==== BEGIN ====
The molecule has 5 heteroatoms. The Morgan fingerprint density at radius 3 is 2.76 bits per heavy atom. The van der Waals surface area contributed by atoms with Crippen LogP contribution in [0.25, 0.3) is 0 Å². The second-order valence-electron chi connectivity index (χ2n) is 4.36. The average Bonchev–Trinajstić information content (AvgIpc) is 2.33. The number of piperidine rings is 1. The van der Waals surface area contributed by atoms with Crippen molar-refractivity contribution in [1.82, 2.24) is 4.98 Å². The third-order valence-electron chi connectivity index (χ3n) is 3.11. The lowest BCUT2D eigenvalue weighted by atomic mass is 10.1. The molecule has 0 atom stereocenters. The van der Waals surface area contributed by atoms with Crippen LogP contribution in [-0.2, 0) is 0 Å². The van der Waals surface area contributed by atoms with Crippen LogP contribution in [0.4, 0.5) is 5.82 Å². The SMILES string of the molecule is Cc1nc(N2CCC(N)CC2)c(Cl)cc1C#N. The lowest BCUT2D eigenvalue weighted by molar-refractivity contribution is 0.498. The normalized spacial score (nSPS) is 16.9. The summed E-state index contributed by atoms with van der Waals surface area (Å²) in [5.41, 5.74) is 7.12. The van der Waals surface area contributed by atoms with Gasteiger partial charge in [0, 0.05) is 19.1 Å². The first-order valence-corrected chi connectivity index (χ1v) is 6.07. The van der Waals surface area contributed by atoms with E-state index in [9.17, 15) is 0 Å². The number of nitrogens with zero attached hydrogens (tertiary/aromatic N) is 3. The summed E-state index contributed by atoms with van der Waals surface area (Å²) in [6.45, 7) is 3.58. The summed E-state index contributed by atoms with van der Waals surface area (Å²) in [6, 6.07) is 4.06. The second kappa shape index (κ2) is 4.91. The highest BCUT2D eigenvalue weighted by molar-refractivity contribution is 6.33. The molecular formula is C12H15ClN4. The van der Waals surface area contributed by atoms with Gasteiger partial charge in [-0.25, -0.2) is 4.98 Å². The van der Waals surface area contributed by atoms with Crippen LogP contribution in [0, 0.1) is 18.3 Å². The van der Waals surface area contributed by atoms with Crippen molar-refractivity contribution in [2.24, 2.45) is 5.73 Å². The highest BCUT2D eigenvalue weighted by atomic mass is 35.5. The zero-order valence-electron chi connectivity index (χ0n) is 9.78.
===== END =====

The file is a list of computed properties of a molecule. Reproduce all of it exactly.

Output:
The molecule has 5 heteroatoms. The Morgan fingerprint density at radius 3 is 2.76 bits per heavy atom. The van der Waals surface area contributed by atoms with Crippen LogP contribution in [0.25, 0.3) is 0 Å². The second-order valence-electron chi connectivity index (χ2n) is 4.36. The average Bonchev–Trinajstić information content (AvgIpc) is 2.33. The number of piperidine rings is 1. The van der Waals surface area contributed by atoms with Crippen molar-refractivity contribution in [1.82, 2.24) is 4.98 Å². The third-order valence-electron chi connectivity index (χ3n) is 3.11. The lowest BCUT2D eigenvalue weighted by atomic mass is 10.1. The molecule has 0 atom stereocenters. The van der Waals surface area contributed by atoms with Crippen LogP contribution in [-0.2, 0) is 0 Å². The van der Waals surface area contributed by atoms with Crippen LogP contribution in [0.4, 0.5) is 5.82 Å². The SMILES string of the molecule is Cc1nc(N2CCC(N)CC2)c(Cl)cc1C#N. The lowest BCUT2D eigenvalue weighted by molar-refractivity contribution is 0.498. The normalized spacial score (nSPS) is 16.9. The summed E-state index contributed by atoms with van der Waals surface area (Å²) in [5.41, 5.74) is 7.12. The van der Waals surface area contributed by atoms with Gasteiger partial charge in [0, 0.05) is 19.1 Å². The first-order valence-corrected chi connectivity index (χ1v) is 6.07. The van der Waals surface area contributed by atoms with E-state index in [9.17, 15) is 0 Å². The number of nitrogens with zero attached hydrogens (tertiary/aromatic N) is 3. The summed E-state index contributed by atoms with van der Waals surface area (Å²) in [6.45, 7) is 3.58. The summed E-state index contributed by atoms with van der Waals surface area (Å²) in [6, 6.07) is 4.06. The second kappa shape index (κ2) is 4.91. The highest BCUT2D eigenvalue weighted by molar-refractivity contribution is 6.33. The molecular formula is C12H15ClN4. The van der Waals surface area contributed by atoms with Gasteiger partial charge in [-0.25, -0.2) is 4.98 Å². The van der Waals surface area contributed by atoms with Crippen LogP contribution in [0, 0.1) is 18.3 Å². The van der Waals surface area contributed by atoms with Crippen molar-refractivity contribution in [2.24, 2.45) is 5.73 Å². The highest BCUT2D eigenvalue weighted by atomic mass is 35.5. The zero-order valence-electron chi connectivity index (χ0n) is 9.78.